Did You Know: Catherine The Great Was Said To Own NSFW Furniture Of Boobs, Dicks
By Mikelle Leow, 07 Apr 2021
Image via Wikimedia Commons (public domain)
Your flat-pack furniture can’t quite compare—Empress Catherine II, the longest-reigning female leader, was believed to have owned chairs and tables risqué enough to make any modern-day person blush.
While Catherine the Great’s rich sex life has been well-documented, the story about her pornographically-embellished furniture remains an urban legend. That’s because all proof of the naughty fixtures has been wiped out.
Apparently, the furniture was destroyed in a fire by the German army in World War II, and the only pieces of evidence left behind are these supposed photographs taken by German soldiers.
We need to talk about Catherine the Great’s erotic furniture. pic.twitter.com/Kf4wVQwa6k— Storm Harley 🐺 (@_Embo) January 16, 2021
Sex on Legs
Good time to remind the world about Catherine the Great's furniture. pic.twitter.com/oRKN61cAWg— norespawns (@norespawns) June 26, 2019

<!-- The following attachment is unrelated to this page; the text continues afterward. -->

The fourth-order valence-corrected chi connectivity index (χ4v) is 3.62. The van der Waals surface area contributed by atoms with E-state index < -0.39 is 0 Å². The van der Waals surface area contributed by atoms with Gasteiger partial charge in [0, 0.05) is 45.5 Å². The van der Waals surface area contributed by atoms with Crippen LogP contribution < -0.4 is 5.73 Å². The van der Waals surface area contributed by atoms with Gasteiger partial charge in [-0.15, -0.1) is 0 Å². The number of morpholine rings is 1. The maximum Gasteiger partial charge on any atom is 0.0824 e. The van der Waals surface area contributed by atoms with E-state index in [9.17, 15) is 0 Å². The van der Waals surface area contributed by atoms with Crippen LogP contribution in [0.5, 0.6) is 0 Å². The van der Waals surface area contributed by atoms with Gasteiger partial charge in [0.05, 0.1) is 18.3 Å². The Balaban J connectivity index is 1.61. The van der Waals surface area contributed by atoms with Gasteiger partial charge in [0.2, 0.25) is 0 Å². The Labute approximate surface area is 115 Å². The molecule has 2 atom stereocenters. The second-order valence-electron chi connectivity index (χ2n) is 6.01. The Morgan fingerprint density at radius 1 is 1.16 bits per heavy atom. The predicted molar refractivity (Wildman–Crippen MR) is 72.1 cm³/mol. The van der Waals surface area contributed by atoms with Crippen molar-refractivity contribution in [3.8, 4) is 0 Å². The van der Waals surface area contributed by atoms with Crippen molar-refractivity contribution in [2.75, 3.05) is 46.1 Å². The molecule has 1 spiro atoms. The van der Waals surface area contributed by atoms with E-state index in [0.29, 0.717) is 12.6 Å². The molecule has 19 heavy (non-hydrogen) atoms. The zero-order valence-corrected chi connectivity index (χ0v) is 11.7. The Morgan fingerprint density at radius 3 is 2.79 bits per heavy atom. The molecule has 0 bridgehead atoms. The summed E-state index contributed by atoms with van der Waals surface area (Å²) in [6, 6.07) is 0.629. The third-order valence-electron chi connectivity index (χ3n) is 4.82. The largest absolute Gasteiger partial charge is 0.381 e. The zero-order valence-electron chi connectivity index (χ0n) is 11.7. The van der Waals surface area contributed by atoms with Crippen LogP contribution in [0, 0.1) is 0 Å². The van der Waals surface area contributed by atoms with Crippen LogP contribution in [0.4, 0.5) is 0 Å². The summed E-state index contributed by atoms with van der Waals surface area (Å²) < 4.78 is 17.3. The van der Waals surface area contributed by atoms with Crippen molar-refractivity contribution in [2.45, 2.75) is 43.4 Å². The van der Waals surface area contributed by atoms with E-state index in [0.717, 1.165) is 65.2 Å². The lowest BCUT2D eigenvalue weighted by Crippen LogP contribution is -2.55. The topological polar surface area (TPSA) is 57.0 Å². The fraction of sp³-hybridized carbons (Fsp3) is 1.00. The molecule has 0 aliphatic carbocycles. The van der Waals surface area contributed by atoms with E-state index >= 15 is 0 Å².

The cheeky furniture, reportedly displayed in the ruler’s own sex salon, was essentially an orgy of male and female body parts. In place of armrests and legs, there were bare breasts, penises, and buttocks.
A Legacy Spread Wide-Open
While the infamous furnishings apparently disappeared in a fire, they were vibrantly visualized again by French master craftsman Dominique Roitel of Henryot & Cie.
The furniture maker referred to the old pictures and erected the pieces in 3D form. They included a sycamore and walnut table with hand-carved penises-cum-breasts, as well as a throne-like chair with tiny naked bodies splayed all over.
A painted table, modelled after one that was owned by Catherine the Great (1729-1796) pic.twitter.com/ze2eq9Sxwt— Whores of Yore (@WhoresofYore) January 12, 2019
This erotically decorated chair once belonged to Catherine the Great (Empress of Russia from 1729-1796) pic.twitter.com/71xEQNnj7f— Whores of Yore (@WhoresofYore) May 7, 2017
Needless to say, the czarina’s alleged prized possessions are not your grandma’s furniture.
[via The Art Foundation, The Hairpin, BuzzFeed, images via various sources]
More related news